CNC machining centers continue to grow in popularity due to their flexibility in applications and the ability to process multiple materials, including composite panels, solid wood, plastics and other non-ferrous materials.
The trend toward mass customization is also fueling this demand. “Very few companies these days produce huge production quantities anymore, resulting in the need for flexible, easy to set up and changeover CNC machines,” said Jeff Conger, Weeke product manager at Stiles Machinery Inc.
Bill Blackmon, Busellato product manager for Casadei-Busellato, agreed. “The economic downturn has forced more and more companies to accept jobs that involve smaller and smaller quantities or custom products. CNC machining centers are essential to producing these products with the short lead times, high quality and lowest cost demanded by today’s customer,” he said.
“Machining centers capable of performing multiple operations on the workpiece are the best way to handle the smaller batch sizes associated with mass customization,” agreed Larry Tolbert, sales representative for Solid Wood Systems. “It becomes very inefficient to move parts between various machines, adding additional setups at each machine,” he said.
Michael Cassell, North American CNC product manager at Holz-Her US also noted, “The repeatability, reduced set-up time, the ability of the machine to run in pendulum process and the parametric capability of software are solid reasons for the use of CNC machining centers for customized processing.”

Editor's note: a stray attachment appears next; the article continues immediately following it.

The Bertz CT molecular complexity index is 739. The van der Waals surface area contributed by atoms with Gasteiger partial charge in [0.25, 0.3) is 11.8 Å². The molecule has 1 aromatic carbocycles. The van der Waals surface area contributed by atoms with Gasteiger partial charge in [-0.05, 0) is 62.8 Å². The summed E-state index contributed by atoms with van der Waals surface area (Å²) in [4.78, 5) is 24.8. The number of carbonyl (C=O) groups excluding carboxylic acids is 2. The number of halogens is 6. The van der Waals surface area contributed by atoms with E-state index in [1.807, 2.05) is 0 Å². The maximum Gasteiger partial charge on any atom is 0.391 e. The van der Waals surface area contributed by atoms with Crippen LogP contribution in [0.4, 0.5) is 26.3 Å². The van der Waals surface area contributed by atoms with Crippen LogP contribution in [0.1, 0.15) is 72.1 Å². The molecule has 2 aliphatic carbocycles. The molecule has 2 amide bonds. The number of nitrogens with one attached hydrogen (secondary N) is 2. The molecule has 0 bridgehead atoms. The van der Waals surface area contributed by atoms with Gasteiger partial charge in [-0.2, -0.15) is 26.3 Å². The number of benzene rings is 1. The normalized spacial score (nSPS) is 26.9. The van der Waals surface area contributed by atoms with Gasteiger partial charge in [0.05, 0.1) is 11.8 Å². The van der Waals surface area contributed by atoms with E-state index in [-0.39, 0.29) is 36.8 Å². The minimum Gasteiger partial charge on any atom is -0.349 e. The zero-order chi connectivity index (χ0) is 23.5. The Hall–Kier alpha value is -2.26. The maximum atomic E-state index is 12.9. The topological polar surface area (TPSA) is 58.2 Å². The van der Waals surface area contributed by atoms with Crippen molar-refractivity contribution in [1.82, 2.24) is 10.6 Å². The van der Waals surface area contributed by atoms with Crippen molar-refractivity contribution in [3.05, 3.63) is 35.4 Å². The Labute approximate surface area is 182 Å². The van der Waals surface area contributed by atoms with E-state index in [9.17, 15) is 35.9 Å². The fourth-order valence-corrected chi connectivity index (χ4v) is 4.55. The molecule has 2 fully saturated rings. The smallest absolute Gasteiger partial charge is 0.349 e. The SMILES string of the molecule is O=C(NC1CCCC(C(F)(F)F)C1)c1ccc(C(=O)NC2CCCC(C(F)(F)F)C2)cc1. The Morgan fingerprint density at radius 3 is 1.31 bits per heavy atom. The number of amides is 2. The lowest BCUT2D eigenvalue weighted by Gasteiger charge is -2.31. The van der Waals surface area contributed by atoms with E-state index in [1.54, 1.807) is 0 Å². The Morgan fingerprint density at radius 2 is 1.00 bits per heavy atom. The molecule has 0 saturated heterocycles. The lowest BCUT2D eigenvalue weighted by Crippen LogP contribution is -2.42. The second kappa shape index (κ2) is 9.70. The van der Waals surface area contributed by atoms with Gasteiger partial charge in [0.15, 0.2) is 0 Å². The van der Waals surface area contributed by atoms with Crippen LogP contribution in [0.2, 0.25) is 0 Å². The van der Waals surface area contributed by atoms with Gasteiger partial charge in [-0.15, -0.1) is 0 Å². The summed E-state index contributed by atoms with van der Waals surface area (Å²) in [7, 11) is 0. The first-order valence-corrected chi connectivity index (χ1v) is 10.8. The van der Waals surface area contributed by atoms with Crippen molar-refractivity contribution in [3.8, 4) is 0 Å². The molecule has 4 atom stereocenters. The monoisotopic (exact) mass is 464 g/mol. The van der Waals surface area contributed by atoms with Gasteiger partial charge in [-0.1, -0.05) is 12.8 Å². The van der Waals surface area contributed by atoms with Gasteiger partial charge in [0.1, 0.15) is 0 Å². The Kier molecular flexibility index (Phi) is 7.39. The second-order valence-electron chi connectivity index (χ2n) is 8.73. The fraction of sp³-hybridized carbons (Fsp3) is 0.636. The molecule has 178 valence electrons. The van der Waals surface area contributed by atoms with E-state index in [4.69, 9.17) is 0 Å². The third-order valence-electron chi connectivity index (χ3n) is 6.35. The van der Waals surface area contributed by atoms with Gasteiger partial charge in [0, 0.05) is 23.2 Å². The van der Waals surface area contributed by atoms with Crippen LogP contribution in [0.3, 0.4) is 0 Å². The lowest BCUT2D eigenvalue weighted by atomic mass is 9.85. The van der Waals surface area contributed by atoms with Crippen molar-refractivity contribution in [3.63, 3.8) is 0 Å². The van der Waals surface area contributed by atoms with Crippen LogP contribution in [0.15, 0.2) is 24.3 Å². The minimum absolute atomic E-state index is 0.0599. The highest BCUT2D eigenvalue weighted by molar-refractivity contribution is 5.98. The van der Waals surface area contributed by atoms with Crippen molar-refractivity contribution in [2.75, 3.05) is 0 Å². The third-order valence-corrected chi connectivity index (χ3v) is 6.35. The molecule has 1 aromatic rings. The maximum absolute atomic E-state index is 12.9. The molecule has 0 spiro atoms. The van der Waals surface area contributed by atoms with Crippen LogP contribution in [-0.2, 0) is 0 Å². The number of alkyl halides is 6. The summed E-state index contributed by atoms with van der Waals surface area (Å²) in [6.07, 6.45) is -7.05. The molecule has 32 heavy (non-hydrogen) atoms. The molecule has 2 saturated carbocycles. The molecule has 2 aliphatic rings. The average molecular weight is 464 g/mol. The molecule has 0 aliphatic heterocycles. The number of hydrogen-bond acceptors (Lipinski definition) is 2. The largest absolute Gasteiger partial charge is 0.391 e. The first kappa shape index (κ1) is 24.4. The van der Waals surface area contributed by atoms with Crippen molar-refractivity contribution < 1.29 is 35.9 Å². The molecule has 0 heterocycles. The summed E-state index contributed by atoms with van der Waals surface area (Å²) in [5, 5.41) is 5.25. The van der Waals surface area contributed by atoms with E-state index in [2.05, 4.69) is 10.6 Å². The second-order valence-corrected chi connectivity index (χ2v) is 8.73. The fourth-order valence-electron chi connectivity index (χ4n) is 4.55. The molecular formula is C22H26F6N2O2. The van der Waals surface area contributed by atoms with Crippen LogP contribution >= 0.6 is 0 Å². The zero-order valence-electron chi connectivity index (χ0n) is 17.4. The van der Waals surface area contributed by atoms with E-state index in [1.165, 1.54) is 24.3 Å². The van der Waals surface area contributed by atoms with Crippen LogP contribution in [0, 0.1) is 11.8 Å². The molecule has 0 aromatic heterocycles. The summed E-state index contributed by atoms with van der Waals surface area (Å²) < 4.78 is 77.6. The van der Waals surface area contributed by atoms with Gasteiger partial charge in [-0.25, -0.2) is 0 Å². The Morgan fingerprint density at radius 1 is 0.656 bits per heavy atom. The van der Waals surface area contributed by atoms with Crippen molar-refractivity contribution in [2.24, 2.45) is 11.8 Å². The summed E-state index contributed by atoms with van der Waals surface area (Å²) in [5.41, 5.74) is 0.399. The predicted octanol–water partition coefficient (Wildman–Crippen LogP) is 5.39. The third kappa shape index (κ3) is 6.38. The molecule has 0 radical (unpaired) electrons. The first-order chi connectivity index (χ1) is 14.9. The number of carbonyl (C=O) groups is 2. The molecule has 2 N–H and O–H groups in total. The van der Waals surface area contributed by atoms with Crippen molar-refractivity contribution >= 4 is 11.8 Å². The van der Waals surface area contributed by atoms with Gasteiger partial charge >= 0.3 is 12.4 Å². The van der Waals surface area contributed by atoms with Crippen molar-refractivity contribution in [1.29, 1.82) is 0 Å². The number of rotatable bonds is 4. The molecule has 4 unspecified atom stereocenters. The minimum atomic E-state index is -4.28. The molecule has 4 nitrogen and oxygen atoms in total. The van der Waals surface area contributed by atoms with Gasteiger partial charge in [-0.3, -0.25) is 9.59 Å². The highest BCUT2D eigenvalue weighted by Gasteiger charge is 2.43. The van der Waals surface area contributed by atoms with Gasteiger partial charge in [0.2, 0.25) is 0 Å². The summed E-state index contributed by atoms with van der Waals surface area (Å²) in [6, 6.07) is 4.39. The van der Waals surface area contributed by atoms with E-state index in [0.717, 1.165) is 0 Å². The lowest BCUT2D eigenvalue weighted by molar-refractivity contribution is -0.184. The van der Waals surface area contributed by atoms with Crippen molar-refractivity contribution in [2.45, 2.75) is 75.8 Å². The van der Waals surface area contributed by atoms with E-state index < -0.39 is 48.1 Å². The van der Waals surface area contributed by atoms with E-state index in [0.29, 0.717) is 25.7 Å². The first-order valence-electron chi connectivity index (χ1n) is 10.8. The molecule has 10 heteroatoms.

“The trend toward just-in-time manufacturing comes directly from consumer demand for custom products,” added Cesare Magnani, sales manager at Biesse America. “Due to their great flexibility, efficiency and precise quality machining in manufacturing custom products, CNC machining centers present the perfect answer to the manufacturing challenges that just-in-time production brings into factories. More and more manufacturers are looking to the CNC to replace traditional manufacturing solutions that were designed for high-volume standardized productions,” Magnani said.
“CNC machines have always been the mainstay in flexible production and have been driving this trend for many years,” said Rob Howell, CNC product manager at SCM Group USA. Shops of all sizes, he added, are buying these versatile machines.
Flexibility with Small Footprint
With both labor and space a premium, flexibility, efficiency and a small footprint are just some the benefits cited with regards to CNC machining centers.
“We see a very significant trend going toward large and small companies alike needing small footprint, rich capability machines that have virtually zero setup,” Conger said. “As lean principles encourage manufacturers to go away from purchasing “monument” pieces of equipment, we see the trend for this to intensify to even greater extents in the future.”
Manufacturing trends also call for lean cells driven by CNC machines with automatic feeding and unloading systems with zero set-up time, both Blackmon and Howell said. Other capabilities Howell noted include intelligence systems, automatic part identification, and automatic tool settings that measure and set coordinates via a touch probe.
“Flexibility can be introduced at several different levels, such as work tables capable of holding different types of components, textures and dimensions, and high capacity tool changers capable of hosting a large range of tooling and aggregates,” added Magnani.
Cassell said, “Larger tool changers, increased use of aggregates, multiple processing zones and extended table lengths are common requests.” Also noted was an increase on clamping options offered.
Pod placement assistance and/or automation also is requested. “Motorized pod and rail systems are essential for producing short-run, variable-sized parts like custom cabinets and outside edge profiling of cabinet doors,” Blackmon added.
More Material Options
In addition to machining variable part sizes, companies today also are faced with a growing need to process a range of media.